There’s a troubling new dimension to the nation’s bullying problem.
While tools such as cell phones and computers can aid students’ learning, they can inadvertently put students in harm’s way. For starters, the widespread availability of electronic devices and social media means bullies can now target their victims around the clock.
“Most cyberbullying occurs outside of school,” says EDC’s Shari Kessel Schneider, who led a large-scale study that showed cyberbullying is associated with psychological distress and poorer school performance. “Perpetrators can post messages anonymously, to a wide audience, at any time of the day. Victims don’t get a break when they leave school and enter their homes.”
More than 20,000 high school students in the MetroWest Boston area participated in the study, which was funded by the MetroWest Health Foundation. Overall, 16 percent reported being victims of cyberbullying, and 26 percent reported being victims of school bullying. One in 10 students reported being targets of both kinds of bullying.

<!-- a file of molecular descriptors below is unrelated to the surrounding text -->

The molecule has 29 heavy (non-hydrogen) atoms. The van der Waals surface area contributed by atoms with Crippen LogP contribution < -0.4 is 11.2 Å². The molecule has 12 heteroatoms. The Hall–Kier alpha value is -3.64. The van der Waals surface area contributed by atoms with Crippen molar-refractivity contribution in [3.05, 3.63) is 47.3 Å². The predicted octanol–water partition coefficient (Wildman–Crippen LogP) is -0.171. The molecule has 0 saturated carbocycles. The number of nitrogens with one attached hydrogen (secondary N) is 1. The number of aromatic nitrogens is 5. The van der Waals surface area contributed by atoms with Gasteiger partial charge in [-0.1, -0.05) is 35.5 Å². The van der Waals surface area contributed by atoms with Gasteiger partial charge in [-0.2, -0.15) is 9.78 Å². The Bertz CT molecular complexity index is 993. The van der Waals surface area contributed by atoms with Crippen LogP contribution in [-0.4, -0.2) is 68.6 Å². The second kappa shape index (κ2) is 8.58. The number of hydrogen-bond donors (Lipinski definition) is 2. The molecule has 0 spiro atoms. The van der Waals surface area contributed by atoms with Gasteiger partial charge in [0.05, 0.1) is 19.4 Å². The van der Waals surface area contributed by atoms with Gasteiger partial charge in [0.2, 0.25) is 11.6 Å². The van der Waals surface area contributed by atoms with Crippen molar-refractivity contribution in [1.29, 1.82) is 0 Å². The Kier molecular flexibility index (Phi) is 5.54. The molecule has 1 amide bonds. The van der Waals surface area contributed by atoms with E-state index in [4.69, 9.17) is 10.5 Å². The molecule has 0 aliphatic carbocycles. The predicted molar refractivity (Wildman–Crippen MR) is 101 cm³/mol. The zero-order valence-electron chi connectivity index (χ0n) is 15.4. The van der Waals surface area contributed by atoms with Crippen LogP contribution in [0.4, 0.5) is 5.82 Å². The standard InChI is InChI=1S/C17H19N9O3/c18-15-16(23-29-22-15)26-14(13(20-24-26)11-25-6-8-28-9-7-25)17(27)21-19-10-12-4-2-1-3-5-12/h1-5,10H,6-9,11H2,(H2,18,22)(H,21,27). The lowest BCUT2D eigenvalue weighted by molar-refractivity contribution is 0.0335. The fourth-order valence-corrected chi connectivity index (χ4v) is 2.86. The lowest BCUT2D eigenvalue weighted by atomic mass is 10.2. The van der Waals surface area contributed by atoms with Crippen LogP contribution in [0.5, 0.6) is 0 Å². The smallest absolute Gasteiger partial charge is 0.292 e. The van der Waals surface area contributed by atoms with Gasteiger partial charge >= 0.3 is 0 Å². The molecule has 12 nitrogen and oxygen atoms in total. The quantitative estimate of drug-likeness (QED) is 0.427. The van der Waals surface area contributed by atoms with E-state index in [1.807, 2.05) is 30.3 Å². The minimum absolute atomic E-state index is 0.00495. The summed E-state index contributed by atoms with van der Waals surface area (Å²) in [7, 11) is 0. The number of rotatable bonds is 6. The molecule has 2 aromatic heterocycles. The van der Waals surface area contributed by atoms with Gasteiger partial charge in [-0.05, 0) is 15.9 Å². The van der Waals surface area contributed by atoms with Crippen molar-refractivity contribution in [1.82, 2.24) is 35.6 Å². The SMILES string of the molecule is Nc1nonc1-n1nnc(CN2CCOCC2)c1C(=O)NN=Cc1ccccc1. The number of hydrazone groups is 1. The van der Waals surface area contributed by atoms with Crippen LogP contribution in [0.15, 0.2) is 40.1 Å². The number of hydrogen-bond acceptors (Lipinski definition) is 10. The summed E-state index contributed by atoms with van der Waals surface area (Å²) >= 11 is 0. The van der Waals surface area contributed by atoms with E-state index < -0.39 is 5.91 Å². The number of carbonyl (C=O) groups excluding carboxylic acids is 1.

Published in the January 2012 issue of the American Journal of Public Health, the study provides valuable insights to patterns of cyberbullying and its association with school performance and mental health problems:
- More girls than boys reported being the victims of cyberbullying.
- Youth who did not identify themselves as heterosexual were more likely to be victims of cyberbullying than heterosexual youth.
- Victims of cyberbullying were more likely to report lower grades in school and a lower sense of connection to school than nonvictims.
- Students who were victims of cyberbullying, either alone or in combination with school bullying, were more likely to report depressive symptoms and suicide attempts than students who were only bullied at school.
“Technology and teens’ use of social media continue to evolve,” Kessel Schneider says. “This study underscores the need for schools and families to work together to address both school bullying and cyberbullying and their associations with mental health problems and school success.”
Originally published on January 24, 2012